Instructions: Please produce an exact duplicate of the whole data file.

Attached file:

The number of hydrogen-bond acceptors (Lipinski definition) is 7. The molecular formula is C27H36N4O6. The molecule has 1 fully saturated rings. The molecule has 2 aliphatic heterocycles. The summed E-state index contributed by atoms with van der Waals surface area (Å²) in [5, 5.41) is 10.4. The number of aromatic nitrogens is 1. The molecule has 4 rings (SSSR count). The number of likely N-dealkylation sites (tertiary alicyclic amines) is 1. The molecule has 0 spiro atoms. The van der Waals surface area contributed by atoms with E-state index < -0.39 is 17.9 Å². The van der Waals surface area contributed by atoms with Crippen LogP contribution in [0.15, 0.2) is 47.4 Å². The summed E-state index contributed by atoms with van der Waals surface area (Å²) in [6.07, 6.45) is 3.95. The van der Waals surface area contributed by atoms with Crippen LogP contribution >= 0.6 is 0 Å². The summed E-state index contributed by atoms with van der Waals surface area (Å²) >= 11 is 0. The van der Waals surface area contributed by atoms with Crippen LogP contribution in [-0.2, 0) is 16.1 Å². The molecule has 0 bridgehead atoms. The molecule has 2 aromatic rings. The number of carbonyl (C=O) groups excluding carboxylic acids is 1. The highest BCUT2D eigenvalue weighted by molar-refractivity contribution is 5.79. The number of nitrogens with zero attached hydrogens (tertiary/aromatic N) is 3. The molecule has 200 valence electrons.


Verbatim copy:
The number of hydrogen-bond acceptors (Lipinski definition) is 7. The molecular formula is C27H36N4O6. The molecule has 1 fully saturated rings. The molecule has 2 aliphatic heterocycles. The summed E-state index contributed by atoms with van der Waals surface area (Å²) in [5, 5.41) is 10.4. The number of aromatic nitrogens is 1. The molecule has 4 rings (SSSR count). The number of likely N-dealkylation sites (tertiary alicyclic amines) is 1. The molecule has 0 spiro atoms. The van der Waals surface area contributed by atoms with E-state index < -0.39 is 17.9 Å². The van der Waals surface area contributed by atoms with Crippen LogP contribution in [0.15, 0.2) is 47.4 Å². The summed E-state index contributed by atoms with van der Waals surface area (Å²) in [6.07, 6.45) is 3.95. The van der Waals surface area contributed by atoms with Crippen LogP contribution >= 0.6 is 0 Å². The summed E-state index contributed by atoms with van der Waals surface area (Å²) >= 11 is 0. The van der Waals surface area contributed by atoms with Crippen LogP contribution in [-0.2, 0) is 16.1 Å². The molecule has 0 bridgehead atoms. The molecule has 2 aromatic rings. The number of carbonyl (C=O) groups excluding carboxylic acids is 1. The highest BCUT2D eigenvalue weighted by molar-refractivity contribution is 5.79. The number of nitrogens with zero attached hydrogens (tertiary/aromatic N) is 3. The molecule has 200 valence electrons.